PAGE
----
News People Bald Archy Prize founder Peter Batey dies aged 85

Bald Archy Prize founder Peter Batey dies aged 85

Peter Batey was also a founding member of the Melbourne Theatre Company. Photo: ABC News: Ewan Gilbert
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Peter Batey, the founder of one of Australia’s most famous art prizes, has died aged 85.

Mr Batey founded the Bald Archy Prize in 1994 and it quickly attracted attention for its irreverent and comic portraits taking humorous aim at the events of the past year.

NSW Police confirmed a man believed to be aged in his 80s died in a single-vehicle crash on Muttama Road at Coolac, about 30 kilometres from Gundagai, about 2:30pm on Friday.

The car reportedly left the road and struck a tree.

A statement on the Bald Archy Facebook page today described Mr Batey’s passing as “the unthinkable”.

“Bald Archy founder, theatre director, actor and Australian legend Peter Batey OAM, has died,” the statement read.

“Driving home from Cootamundra yesterday his car left the road. He may have had a heart attack.”

From the theatres of Melbourne to a festival in Coolac

A Bald Archy prize prize entry in 2014, ‘Cate the Great’, by Judy Nadin. Photo: Judy Nadin

Living in Coolac, NSW, in 1994, Peter Batey first came up with the idea of a satirical art prize as a colourful addition to the town’s Festival of Fun.

It became the Bald Archy, whose winner was judged by a sulphur-crested cockatoo named Maude.

According to Mr Batey, who saw Maude far more than anyone else, she would flap her wings in front of the painting she liked best, and the decision was made.

In February 2019, while presiding over the prize for the final time, he told the ABC it was as relevant as ever for its quirky and critical illustration of Australian politics, sport and current affairs.

We’ve got to the stage where it’s announced that somebody will stand for parliament and you know that the snipers in the media are standing up ready to say ‘I’ll shoot you now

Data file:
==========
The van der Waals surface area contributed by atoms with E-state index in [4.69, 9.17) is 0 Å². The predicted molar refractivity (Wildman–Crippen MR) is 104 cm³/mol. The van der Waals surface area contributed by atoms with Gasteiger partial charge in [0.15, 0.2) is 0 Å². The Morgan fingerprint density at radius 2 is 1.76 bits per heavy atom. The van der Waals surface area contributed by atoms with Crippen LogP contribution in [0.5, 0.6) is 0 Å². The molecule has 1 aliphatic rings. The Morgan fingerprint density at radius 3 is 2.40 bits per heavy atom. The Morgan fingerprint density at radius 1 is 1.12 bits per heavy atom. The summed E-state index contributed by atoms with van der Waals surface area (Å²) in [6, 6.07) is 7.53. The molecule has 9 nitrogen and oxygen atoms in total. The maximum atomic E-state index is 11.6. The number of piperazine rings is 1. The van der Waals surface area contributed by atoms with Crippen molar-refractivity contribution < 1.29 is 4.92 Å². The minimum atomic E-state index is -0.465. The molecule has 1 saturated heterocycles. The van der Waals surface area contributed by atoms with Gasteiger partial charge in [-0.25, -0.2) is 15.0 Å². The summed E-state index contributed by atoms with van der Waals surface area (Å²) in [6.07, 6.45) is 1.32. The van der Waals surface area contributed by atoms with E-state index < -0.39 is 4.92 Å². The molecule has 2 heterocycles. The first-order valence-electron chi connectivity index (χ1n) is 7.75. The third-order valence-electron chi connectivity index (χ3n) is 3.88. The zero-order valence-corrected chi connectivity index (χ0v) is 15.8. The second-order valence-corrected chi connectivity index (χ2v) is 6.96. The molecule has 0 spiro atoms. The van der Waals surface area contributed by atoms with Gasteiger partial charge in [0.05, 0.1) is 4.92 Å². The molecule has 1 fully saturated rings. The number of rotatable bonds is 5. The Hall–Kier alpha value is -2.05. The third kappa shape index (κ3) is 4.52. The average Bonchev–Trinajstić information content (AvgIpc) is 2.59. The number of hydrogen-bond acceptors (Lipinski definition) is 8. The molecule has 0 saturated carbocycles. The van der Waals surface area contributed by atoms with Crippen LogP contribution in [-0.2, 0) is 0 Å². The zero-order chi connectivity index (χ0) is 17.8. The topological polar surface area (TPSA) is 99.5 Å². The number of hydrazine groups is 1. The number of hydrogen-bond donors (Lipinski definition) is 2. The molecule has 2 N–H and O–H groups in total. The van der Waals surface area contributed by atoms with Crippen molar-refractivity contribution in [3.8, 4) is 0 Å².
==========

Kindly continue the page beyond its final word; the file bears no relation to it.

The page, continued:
Born in Benalla, Victoria in 1933, Mr Batey was creating art from a young age, before moving to Melbourne at the age of 16 to study drama.

He went on to become a prominent playwright and founding member of the Melbourne Theatre Company, directing and producing theatre productions, operas, musicals, revue and puppetry.

His first original play, The No Hopers, was presented across the country in 1961.

He directed about 130 professional plays across several genres.

He was a founding member and the inaugural artistic director of the South Australian Theatre Company, and the first director of the Victorian Arts Council.

Australian comedian Barry Humphries credited Mr Batey with contributing to the creation of one of his most famous characters, Dame Edna Everage.

In 1999, Mr Batey was awarded an OAM for his services to the arts and community.

A fun, irreverent home for artists

Bald Archy prize portrait of Pauline Hanson by Jack G Kennedy. Photo: ABC News: Siobhan Heanue

The creation of the Bald Archy prize was not simply a light-hearted elbow-jab to the Archibald Prize.

It also aimed to provide an outlet for artists who otherwise would not be able to showcase their work to a wider audience.

His mission statement to artists hoping to have their works accepted into the prize was straightforward: “Hit me in the face, if you can.”

The competition copped criticism from what Mr Batey called “art snobs”, but he said he believed that every artist should have an outlet and all art should be judged for its own value.

“We get it quite a lot from the art snobs saying, ‘Oh that. It’s just nasty little paintings, jokes’,” he told the ABC last year.

“Well they’re not, they’re terrific.”